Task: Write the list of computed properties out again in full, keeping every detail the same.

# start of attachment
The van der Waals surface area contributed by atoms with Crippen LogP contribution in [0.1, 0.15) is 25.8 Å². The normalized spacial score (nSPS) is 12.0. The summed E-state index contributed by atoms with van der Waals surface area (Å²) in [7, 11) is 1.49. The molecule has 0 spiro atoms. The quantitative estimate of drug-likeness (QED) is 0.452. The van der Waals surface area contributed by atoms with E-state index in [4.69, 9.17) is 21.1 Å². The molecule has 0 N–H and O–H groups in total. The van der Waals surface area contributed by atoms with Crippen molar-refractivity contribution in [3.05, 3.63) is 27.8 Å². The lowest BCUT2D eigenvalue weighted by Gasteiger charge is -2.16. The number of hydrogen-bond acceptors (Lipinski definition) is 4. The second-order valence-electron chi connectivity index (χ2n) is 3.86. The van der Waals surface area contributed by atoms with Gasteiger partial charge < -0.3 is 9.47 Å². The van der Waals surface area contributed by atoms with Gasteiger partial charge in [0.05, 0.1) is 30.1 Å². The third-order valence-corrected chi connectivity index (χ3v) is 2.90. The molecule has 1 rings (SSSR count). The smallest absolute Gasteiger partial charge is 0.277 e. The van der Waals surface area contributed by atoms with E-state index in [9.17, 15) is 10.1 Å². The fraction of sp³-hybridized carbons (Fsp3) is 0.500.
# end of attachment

The van der Waals surface area contributed by atoms with Crippen LogP contribution in [0.1, 0.15) is 25.8 Å². The normalized spacial score (nSPS) is 12.0. The summed E-state index contributed by atoms with van der Waals surface area (Å²) in [7, 11) is 1.49. The molecule has 0 spiro atoms. The quantitative estimate of drug-likeness (QED) is 0.452. The van der Waals surface area contributed by atoms with E-state index in [4.69, 9.17) is 21.1 Å². The molecule has 0 N–H and O–H groups in total. The van der Waals surface area contributed by atoms with Crippen molar-refractivity contribution in [3.05, 3.63) is 27.8 Å². The lowest BCUT2D eigenvalue weighted by Gasteiger charge is -2.16. The number of hydrogen-bond acceptors (Lipinski definition) is 4. The second-order valence-electron chi connectivity index (χ2n) is 3.86. The van der Waals surface area contributed by atoms with Gasteiger partial charge < -0.3 is 9.47 Å². The van der Waals surface area contributed by atoms with Gasteiger partial charge in [0.05, 0.1) is 30.1 Å². The third-order valence-corrected chi connectivity index (χ3v) is 2.90. The molecule has 1 rings (SSSR count). The smallest absolute Gasteiger partial charge is 0.277 e. The van der Waals surface area contributed by atoms with E-state index in [9.17, 15) is 10.1 Å². The fraction of sp³-hybridized carbons (Fsp3) is 0.500.